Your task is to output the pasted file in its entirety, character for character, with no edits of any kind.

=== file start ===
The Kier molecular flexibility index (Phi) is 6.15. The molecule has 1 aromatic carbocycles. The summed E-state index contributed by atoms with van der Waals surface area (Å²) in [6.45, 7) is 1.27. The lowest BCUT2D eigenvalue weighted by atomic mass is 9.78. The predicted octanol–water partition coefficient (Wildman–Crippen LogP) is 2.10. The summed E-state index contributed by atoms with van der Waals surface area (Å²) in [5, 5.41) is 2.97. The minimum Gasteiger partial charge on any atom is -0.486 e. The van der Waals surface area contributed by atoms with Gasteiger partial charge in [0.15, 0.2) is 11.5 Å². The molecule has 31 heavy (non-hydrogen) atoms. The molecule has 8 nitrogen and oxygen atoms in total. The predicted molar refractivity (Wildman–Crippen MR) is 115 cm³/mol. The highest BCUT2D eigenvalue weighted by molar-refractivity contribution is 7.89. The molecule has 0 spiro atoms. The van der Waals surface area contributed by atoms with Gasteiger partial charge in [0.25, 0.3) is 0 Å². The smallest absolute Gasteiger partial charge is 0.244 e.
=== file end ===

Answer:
The Kier molecular flexibility index (Phi) is 6.15. The molecule has 1 aromatic carbocycles. The summed E-state index contributed by atoms with van der Waals surface area (Å²) in [6.45, 7) is 1.27. The lowest BCUT2D eigenvalue weighted by atomic mass is 9.78. The predicted octanol–water partition coefficient (Wildman–Crippen LogP) is 2.10. The summed E-state index contributed by atoms with van der Waals surface area (Å²) in [5, 5.41) is 2.97. The minimum Gasteiger partial charge on any atom is -0.486 e. The van der Waals surface area contributed by atoms with Gasteiger partial charge in [0.15, 0.2) is 11.5 Å². The molecule has 31 heavy (non-hydrogen) atoms. The molecule has 8 nitrogen and oxygen atoms in total. The predicted molar refractivity (Wildman–Crippen MR) is 115 cm³/mol. The highest BCUT2D eigenvalue weighted by molar-refractivity contribution is 7.89. The molecule has 0 spiro atoms. The van der Waals surface area contributed by atoms with Gasteiger partial charge in [0.25, 0.3) is 0 Å². The smallest absolute Gasteiger partial charge is 0.244 e.